Why Facebook is splashing $1 billion on photosharing app Instagram (born Oct 2010)

Facebook surprised the business world yesterday with a billion-dollar buy. Instead of waiting for its initial public offering expected next month, it is shelling out around $1 billion to buy Instagram, a photo-sharing application , launched just 18 months ago.

Instagram: value doubled in a week

Paul Kedrosky, author of the Infectious Greed blog, told the BBC: "I understand Instagram has 13 employees - so at $77m a head that makes it the most expensive business deal in history that I can think of."

The purchase in cash and stock is the social network's largest buy so far. Previous acquisitions have been worth less than $100 million.

The Instagram app, launched in October 2010 is free and allows users to apply 17 filters to their pictures to give them a different feel - before they are uploaded.

It has been hugely popular, particularly with mobile users. It is the most poplar Apple app with more than 30 million users uploading 5 million new pictures every day.

With Instagram, Facebook will get "a formidable mobile player – an area that is seen as a weakness for the sprawling social network," says the New York Times.

The intention is to run Instagram as an independent service. . Just last week Instagaram released a version of its application for Google’s Android operating system .

Facebook chief Mark Zuckerberg on his profile page, said Instagram would continue to work with rival social networks. That will allow users to post on other services, follow users outside of Facebook, and to opt out of sharing on Facebook.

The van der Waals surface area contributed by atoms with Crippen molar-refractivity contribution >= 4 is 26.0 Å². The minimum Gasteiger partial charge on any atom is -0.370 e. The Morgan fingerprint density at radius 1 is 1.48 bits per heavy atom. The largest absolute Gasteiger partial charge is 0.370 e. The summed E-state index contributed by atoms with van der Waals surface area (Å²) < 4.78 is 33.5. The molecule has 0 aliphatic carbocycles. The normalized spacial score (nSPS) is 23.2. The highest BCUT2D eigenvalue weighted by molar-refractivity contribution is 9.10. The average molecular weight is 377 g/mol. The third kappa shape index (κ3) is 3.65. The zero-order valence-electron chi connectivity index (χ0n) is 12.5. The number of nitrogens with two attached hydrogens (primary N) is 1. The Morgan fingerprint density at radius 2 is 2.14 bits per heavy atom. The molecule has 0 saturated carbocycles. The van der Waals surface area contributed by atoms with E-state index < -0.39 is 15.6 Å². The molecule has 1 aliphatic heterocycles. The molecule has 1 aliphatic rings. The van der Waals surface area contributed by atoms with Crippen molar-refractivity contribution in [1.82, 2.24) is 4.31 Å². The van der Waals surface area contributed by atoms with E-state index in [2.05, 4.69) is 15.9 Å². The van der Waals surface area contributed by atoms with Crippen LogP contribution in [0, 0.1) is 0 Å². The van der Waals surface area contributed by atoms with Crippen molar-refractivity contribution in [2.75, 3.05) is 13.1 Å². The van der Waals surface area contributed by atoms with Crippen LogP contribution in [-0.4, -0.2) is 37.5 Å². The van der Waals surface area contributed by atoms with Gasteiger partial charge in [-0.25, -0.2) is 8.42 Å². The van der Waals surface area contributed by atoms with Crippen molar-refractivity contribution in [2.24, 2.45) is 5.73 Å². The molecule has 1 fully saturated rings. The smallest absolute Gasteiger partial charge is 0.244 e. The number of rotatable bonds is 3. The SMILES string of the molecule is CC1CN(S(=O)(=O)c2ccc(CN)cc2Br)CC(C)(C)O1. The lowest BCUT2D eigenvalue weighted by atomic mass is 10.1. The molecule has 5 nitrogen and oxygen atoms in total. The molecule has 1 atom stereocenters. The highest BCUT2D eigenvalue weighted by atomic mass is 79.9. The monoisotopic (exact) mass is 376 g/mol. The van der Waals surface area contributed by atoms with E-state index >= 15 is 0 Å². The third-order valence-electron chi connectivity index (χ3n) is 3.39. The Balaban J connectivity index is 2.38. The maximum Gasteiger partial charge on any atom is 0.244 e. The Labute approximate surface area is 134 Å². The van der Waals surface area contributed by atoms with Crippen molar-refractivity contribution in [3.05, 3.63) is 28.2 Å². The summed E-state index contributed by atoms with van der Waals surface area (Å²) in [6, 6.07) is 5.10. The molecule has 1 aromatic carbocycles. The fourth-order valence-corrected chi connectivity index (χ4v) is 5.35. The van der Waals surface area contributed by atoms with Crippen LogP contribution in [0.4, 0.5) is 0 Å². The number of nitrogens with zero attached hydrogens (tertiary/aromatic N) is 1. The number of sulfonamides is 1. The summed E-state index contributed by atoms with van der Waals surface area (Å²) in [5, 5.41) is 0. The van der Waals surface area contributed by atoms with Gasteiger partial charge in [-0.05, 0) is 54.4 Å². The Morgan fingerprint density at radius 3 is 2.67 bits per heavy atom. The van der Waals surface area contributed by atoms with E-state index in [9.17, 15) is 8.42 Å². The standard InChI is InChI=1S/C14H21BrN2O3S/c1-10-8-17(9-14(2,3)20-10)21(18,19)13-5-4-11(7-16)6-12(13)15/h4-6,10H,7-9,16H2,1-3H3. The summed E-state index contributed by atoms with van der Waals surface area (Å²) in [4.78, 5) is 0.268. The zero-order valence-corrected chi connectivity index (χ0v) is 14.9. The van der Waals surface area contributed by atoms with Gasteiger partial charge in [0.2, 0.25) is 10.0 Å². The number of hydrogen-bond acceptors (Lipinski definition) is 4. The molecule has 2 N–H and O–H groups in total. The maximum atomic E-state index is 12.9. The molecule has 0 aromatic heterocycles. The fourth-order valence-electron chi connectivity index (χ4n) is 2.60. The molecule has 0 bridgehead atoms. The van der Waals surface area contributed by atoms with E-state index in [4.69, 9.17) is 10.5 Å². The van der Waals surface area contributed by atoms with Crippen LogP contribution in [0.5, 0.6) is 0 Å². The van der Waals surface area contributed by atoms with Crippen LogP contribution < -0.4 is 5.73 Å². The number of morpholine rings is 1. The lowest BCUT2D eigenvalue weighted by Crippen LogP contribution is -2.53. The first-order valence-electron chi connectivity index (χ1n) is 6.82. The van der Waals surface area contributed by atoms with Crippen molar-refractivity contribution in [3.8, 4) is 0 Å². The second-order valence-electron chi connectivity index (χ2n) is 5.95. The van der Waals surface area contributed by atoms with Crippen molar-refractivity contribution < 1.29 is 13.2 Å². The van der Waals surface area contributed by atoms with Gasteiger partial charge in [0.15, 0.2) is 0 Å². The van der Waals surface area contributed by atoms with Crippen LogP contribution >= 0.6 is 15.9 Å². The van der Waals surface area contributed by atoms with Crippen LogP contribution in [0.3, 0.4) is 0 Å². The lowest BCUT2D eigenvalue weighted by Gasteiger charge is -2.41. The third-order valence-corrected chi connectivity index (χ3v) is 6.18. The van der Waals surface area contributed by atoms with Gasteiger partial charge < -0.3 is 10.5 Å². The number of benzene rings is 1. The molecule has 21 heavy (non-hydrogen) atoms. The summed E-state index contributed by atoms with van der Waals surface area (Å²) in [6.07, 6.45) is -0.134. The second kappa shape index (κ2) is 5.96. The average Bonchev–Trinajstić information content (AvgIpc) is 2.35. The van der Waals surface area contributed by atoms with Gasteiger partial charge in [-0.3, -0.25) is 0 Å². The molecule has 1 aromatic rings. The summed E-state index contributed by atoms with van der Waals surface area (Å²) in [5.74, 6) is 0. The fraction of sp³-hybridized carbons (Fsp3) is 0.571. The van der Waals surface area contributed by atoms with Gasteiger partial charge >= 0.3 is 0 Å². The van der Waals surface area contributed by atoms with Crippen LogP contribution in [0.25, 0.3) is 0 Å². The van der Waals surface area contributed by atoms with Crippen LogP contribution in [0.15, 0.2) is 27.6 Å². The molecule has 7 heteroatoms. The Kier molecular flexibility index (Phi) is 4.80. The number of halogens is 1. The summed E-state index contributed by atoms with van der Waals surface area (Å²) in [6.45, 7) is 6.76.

“For years, we’ve focused on building the best experience for sharing photos with your friends and family,” Zuckerberg said .

“Now, we’ll be able to work even more closely with the Instagram team to also offer the best experiences for sharing beautiful mobile photos with people based on your interests.”

On Instagram’s Web site, CEO Kevin Systrom, said he looked forward to leveraging the new parent company’s resources and talent.

With Facebook preparing for its IPO, most likely next month, why the rush?

The NYT explains, "Instagram’s surging momentum likely compelled the social network to swiftly put together the billion-dollar offer.

Last week, Instagram closed a $50 million financing round with several prominent investors.

That funding round reportedly valued Instagram at about $500 million, Facebook’s purchase, one week later, means that investment has now doubled in value.

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